It’s been described as the “technology infrastructure” for continuous improvement, and it has the potential to revolutionize assessment in Irvine.
Over the summer, the IUSD Board of Education approved the purchase and implementation of a computerized Learning Management System that will serve as an all-in-one data warehouse for student information while consolidating other needs, including assessment, training, communication with parents and online collaboration.
It may sound complicated, but the idea is really to streamline the work of teachers and administrators, says Brianne Meyer, IUSD’s chief technology officer. Beginning this year, they’ll be able to quickly and efficiently create customized reports that target the needs of each student. In addition, the platform makes it easy to share best practices and receive online training.
Staff spent nearly a year researching options before a committee of about 50 district employees selected the product made by Schoolnet. Though the system’s cost is pegged at $1.8 million over seven years, part of that price will be offset by onetime federal dollars, and IUSD expects to realize additional savings by eliminating some older systems.
Meyer recently sat down with IUSD NewsFlash to discuss how the new Learning Management System will be implemented, and how it will support student learning.
Q: Let’s start with the basics. How will the Learning Management System ultimately impact instruction?
A: I think it will simplify each teacher’s ability to assess students, understand where they need to go, access curricular resources and professional development to make that happen, and then reassess. So it creates a cycle of continuous improvement that our district is always looking for, starting with data about who our students are when we get them, how they perform along the way and how they respond to our instruction. Meanwhile, the system will also help teachers collaborate within their grade-level groupings, obtain professional development and ensure that our families stay connected.
Q: Did some of these systems already exist in one form or another?
A: We used to have five or six systems that did a piece of these things, but they were all separate systems that were less sophisticated. That required teachers to spend a lot of their time doing data entry to get information into the system, rather than spending that time accessing meaningful data.
What’s different about this system is that it combines all of those things. It is a data warehouse and a data dashboard. It is a professional development system. It is a curriculum resource library. It is a master curriculum calendar. It can host online classes for students. It is all of these things in one place, and it’s centered on the needs of each teacher. From the moment you log into the system, what you see is everything you need to see as a teacher for that particular day, customized to meet your specific objectives. And the same is true for administrators.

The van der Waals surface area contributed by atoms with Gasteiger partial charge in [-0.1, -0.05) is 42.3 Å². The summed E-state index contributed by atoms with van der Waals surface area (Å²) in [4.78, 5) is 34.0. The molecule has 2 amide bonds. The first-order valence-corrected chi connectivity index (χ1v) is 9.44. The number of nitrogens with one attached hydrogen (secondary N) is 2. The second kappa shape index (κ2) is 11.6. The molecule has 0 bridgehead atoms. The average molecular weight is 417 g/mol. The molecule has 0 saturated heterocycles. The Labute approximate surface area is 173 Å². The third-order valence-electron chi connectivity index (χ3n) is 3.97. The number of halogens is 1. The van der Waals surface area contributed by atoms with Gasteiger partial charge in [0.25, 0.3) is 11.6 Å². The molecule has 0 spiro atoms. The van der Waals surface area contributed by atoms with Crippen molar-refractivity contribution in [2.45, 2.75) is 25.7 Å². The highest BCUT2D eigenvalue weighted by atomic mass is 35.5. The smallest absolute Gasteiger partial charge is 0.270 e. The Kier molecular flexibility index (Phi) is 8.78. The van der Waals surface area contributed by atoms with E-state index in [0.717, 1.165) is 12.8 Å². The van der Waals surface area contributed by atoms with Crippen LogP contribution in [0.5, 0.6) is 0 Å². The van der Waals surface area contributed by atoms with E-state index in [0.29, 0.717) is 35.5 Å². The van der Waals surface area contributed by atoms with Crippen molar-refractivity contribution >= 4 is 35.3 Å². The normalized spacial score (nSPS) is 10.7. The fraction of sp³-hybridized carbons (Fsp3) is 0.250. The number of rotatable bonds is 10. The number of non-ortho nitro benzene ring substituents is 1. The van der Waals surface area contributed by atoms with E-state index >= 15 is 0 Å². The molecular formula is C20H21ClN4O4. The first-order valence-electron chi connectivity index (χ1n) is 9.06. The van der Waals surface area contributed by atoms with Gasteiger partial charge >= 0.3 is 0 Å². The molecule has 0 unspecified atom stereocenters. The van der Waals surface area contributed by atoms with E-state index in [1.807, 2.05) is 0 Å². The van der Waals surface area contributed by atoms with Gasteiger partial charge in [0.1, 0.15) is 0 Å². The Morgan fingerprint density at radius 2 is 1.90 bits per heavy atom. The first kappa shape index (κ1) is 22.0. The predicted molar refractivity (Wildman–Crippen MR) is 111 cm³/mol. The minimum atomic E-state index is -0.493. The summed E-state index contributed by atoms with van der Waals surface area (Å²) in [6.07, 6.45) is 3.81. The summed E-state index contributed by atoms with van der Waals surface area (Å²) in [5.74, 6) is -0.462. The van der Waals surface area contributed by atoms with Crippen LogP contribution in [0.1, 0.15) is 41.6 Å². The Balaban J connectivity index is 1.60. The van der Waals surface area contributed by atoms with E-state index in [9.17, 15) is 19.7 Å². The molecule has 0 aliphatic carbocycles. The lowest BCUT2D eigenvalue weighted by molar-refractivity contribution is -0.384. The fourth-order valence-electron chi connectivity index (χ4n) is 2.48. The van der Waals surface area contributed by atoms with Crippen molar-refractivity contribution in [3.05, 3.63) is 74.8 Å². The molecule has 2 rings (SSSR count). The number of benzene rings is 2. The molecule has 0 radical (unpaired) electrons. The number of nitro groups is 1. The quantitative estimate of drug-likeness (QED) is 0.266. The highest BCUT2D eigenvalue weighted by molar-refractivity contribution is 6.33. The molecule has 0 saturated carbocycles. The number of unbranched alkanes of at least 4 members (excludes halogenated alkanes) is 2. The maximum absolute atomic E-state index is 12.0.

Q: This sounds pretty comprehensive. I imagine you have to be thoughtful and strategic about how it’s rolled out.
A: Because there’s so much to the Schoolnet system, we’re not going to try to do everything at once. We’re starting very small. We have a multi-year implementation plan, and every six months or so we’re introducing a new component to our teachers.
We’re focusing first on those things that are going to save teachers the most time. So for this period of October through January, we’re going to be focused on using the student data that is available to them – a sort of online cumulative folder for each student – in parent conferences. We’re also going to show how to access professional development resources across the district. And then the third thing we’re going to focus on is really how to drill down into state and local assessment data in order to make use of it in the classroom.
Q: Have any staff members had a chance to use the Learning Management System? Any early reviews?
A: Yes, and the early reviews have been great.
We met with representatives from every school in the final week of September. They came in for three days of training, and they were really, really excited. They were so excited, in fact, that we were encouraging them to focus on those three core areas and they wanted to do everything. Some of them have already started introducing it to teachers at their sites. But on Oct. 17 we’ll have about 300 teachers attending a mini-conference where they’ll receive training and get an introduction to the system.
For us it’s just been a really exciting project to see the way it’s been received by the sites, and to see how excited teachers and principals are getting when they really get into the system. People are telling us, “This system has the answer to that one question I always wanted to know about my kids,” and “This is something that used to take me 20 or 30 hours, and now I can do it in five minutes.” That’s what’s been exciting for us, and we’re thrilled to be moving forward with it.